By Philip M. Ginsburg, MD, FACG and Larissa Fopeano, PA-C
Colorectal cancer is a disease in which abnormal cells in the colon or rectum divide uncontrollably, ultimately forming a malignant tumor.
Most colorectal cancers begin as a polyp, a growth in the tissue that lines the inner surface of the colon or rectum. Polyps may grow on the inner surface of the colon or rectum like mushrooms with or without a stalk. Polyps are common in people older than 50 years of age, and most are not cancers. However, a certain type of polyp known as an adenoma may have a higher risk of becoming a cancer.
How common is colon cancer?
Colorectal cancer is the third most common type of non-skin cancer in both men (after prostate cancer and lung cancer) and women (after breast cancer and lung cancer). It is the second leading cause of cancer death in the United States after lung cancer.
Although the major risk factors for colorectal cancer are a family history and older age, several other factors have been associated with increased risk, including excessive alcohol use, obesity, being physically inactive, cigarette smoking, and, possibly, diet.
In addition, people with a history of inflammatory bowel disease (such as ulcerative colitis or Crohn disease) have a higher risk of colorectal cancer than people without such conditions. And people who have a family history of colorectal cancer or certain inherited conditions (such as Lynch syndrome and familial adenomatous polyposis) also have an increased risk of colorectal cancer.
What are the symptoms of colon cancer?
Colorectal cancer usually begins with no symptoms at all. However, over time, there are a number of warning signs that can occur such as:
- Rectal bleeding
- Blood in your stool (bright red, black or very dark)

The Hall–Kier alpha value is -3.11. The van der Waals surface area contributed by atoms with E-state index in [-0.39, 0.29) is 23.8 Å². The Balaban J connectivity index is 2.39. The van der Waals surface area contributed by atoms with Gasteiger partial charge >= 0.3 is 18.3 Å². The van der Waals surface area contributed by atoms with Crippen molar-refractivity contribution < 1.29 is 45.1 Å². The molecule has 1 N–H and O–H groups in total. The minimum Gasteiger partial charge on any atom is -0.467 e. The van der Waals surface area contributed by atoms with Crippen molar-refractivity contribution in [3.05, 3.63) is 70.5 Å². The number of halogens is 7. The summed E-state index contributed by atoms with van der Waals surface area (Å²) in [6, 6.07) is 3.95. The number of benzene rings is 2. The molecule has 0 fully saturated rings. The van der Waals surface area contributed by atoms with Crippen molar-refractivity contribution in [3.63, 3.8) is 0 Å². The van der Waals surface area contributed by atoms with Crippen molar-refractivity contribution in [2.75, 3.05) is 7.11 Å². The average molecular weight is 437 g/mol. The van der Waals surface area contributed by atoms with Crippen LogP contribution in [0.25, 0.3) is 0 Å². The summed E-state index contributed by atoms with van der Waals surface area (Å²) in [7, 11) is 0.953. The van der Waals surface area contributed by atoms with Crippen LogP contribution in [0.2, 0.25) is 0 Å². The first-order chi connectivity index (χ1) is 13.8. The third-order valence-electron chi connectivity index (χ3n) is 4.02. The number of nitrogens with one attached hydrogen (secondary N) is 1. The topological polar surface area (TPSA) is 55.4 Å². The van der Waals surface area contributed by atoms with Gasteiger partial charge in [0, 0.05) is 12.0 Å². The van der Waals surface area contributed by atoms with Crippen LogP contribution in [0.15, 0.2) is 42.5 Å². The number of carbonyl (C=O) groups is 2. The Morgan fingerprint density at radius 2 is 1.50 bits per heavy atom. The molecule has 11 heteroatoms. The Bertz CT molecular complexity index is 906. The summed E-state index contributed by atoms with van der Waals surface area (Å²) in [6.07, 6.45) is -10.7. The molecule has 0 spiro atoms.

- A temporary change in your bowel movements, especially in the shape of the stool (e.g., narrow like a pencil)
- Discomfort in having a bowel movement or the urge to move your bowels without having a bowel movement
- Frequent cramping pain in your lower abdomen
- Frequent gas pains
- Elevated BMI
- Weight loss without dieting
- Constant fatigue.
Colon cancer screening
Several screening tests have been developed to help doctors find colorectal cancer early, when it may be more treatable. Some tests that detect adenomas and polyps can actually prevent the development of cancer because these tests allow growths that might otherwise become cancer to be detected and removed. That is, colorectal cancer screening may be a form of cancer prevention, not just early detection.
Colonoscopy every 10 years is the preferred colorectal cancer prevention test. For normal risk individuals, the American College of Gastroenterology recommends colonoscopy every beginning at age 50, and age 45 for African Americans.
Colonoscopy is a procedure which enables a gastroenterologist to directly image and examine the entire colon. It is effective in the diagnosis and/or evaluation of various GI disorders (e.g. colon polyps, colon cancer, diverticulosis, inflammatory bowel disease, bleeding, change in bowel habits, abdominal pain, obstruction and abnormal x-rays or CT scans) as well as in providing therapy (for example, removal of polyps or control of bleeding). It is also used for screening for colon cancer. A key advantage of this technique is that it allows both imaging of abnormal findings and also therapy or removal of these lesions during the same examination.
This procedure is particularly helpful for identification and removal of precancerous polyps.
- National Cancer Institute
- American Cancer Society. Colorectal Cancer Facts & Figures 2014–2016. Atlanta: American Cancer Society; 2014.
- The American College of Gastroenterology.
- The American Gastroenterological Association.